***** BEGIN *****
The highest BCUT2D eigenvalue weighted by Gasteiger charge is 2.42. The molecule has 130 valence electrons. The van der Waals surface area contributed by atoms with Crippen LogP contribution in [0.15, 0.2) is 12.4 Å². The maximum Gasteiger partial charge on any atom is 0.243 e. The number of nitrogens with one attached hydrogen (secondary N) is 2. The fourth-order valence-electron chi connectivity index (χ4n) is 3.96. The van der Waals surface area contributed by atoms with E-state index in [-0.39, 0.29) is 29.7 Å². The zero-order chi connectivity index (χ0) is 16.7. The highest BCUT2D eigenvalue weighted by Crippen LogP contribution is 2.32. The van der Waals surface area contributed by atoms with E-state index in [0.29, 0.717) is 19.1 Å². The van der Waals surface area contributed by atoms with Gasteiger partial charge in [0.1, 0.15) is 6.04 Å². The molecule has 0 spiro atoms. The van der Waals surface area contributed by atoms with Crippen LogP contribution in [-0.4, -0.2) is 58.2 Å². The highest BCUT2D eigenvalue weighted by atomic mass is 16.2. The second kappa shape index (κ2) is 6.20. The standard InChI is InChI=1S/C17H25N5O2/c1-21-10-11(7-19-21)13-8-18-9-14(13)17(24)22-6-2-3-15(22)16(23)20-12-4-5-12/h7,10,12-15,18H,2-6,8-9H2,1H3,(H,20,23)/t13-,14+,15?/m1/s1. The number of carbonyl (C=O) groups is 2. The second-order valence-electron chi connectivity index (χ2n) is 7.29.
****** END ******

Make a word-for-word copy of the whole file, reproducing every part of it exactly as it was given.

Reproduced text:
The highest BCUT2D eigenvalue weighted by Gasteiger charge is 2.42. The molecule has 130 valence electrons. The van der Waals surface area contributed by atoms with Crippen LogP contribution in [0.15, 0.2) is 12.4 Å². The maximum Gasteiger partial charge on any atom is 0.243 e. The number of nitrogens with one attached hydrogen (secondary N) is 2. The fourth-order valence-electron chi connectivity index (χ4n) is 3.96. The van der Waals surface area contributed by atoms with E-state index in [-0.39, 0.29) is 29.7 Å². The zero-order chi connectivity index (χ0) is 16.7. The highest BCUT2D eigenvalue weighted by Crippen LogP contribution is 2.32. The van der Waals surface area contributed by atoms with E-state index in [0.29, 0.717) is 19.1 Å². The van der Waals surface area contributed by atoms with Gasteiger partial charge in [0.1, 0.15) is 6.04 Å². The molecule has 0 spiro atoms. The van der Waals surface area contributed by atoms with Crippen LogP contribution in [-0.4, -0.2) is 58.2 Å². The highest BCUT2D eigenvalue weighted by atomic mass is 16.2. The second kappa shape index (κ2) is 6.20. The standard InChI is InChI=1S/C17H25N5O2/c1-21-10-11(7-19-21)13-8-18-9-14(13)17(24)22-6-2-3-15(22)16(23)20-12-4-5-12/h7,10,12-15,18H,2-6,8-9H2,1H3,(H,20,23)/t13-,14+,15?/m1/s1. The number of carbonyl (C=O) groups is 2. The second-order valence-electron chi connectivity index (χ2n) is 7.29.